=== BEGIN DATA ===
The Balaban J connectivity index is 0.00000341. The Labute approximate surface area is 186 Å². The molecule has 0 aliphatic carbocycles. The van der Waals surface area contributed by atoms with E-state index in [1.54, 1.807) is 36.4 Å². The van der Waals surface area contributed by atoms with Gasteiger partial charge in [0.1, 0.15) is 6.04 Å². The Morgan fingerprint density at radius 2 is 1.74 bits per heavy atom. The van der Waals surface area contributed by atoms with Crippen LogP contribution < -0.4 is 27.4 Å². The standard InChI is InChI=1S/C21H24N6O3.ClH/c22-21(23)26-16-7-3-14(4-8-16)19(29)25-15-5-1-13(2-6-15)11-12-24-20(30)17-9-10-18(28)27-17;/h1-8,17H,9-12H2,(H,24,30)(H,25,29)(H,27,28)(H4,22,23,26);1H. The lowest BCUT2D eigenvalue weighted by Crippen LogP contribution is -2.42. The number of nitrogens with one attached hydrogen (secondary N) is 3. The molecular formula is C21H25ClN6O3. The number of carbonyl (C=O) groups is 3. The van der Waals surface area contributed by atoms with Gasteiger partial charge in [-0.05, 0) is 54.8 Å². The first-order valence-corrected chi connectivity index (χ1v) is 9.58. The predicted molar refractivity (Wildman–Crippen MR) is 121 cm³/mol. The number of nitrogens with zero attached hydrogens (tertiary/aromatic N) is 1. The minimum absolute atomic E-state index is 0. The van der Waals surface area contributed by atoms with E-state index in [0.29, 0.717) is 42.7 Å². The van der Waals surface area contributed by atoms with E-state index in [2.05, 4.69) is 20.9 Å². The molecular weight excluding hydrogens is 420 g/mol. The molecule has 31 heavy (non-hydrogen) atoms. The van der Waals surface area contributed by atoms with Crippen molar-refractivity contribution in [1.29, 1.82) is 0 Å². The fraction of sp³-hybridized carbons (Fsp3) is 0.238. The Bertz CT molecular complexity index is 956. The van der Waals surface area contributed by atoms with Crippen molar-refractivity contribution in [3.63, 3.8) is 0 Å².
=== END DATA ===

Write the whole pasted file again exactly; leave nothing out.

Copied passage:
The Balaban J connectivity index is 0.00000341. The Labute approximate surface area is 186 Å². The molecule has 0 aliphatic carbocycles. The van der Waals surface area contributed by atoms with E-state index in [1.54, 1.807) is 36.4 Å². The van der Waals surface area contributed by atoms with Gasteiger partial charge in [0.1, 0.15) is 6.04 Å². The Morgan fingerprint density at radius 2 is 1.74 bits per heavy atom. The van der Waals surface area contributed by atoms with Crippen LogP contribution < -0.4 is 27.4 Å². The standard InChI is InChI=1S/C21H24N6O3.ClH/c22-21(23)26-16-7-3-14(4-8-16)19(29)25-15-5-1-13(2-6-15)11-12-24-20(30)17-9-10-18(28)27-17;/h1-8,17H,9-12H2,(H,24,30)(H,25,29)(H,27,28)(H4,22,23,26);1H. The lowest BCUT2D eigenvalue weighted by Crippen LogP contribution is -2.42. The number of nitrogens with one attached hydrogen (secondary N) is 3. The molecular formula is C21H25ClN6O3. The number of carbonyl (C=O) groups is 3. The van der Waals surface area contributed by atoms with Gasteiger partial charge in [-0.05, 0) is 54.8 Å². The first-order valence-corrected chi connectivity index (χ1v) is 9.58. The predicted molar refractivity (Wildman–Crippen MR) is 121 cm³/mol. The number of nitrogens with zero attached hydrogens (tertiary/aromatic N) is 1. The minimum absolute atomic E-state index is 0. The van der Waals surface area contributed by atoms with E-state index in [0.29, 0.717) is 42.7 Å². The van der Waals surface area contributed by atoms with E-state index in [2.05, 4.69) is 20.9 Å². The molecular weight excluding hydrogens is 420 g/mol. The molecule has 31 heavy (non-hydrogen) atoms. The van der Waals surface area contributed by atoms with Crippen molar-refractivity contribution in [1.29, 1.82) is 0 Å². The fraction of sp³-hybridized carbons (Fsp3) is 0.238. The Bertz CT molecular complexity index is 956. The van der Waals surface area contributed by atoms with Crippen molar-refractivity contribution in [3.63, 3.8) is 0 Å².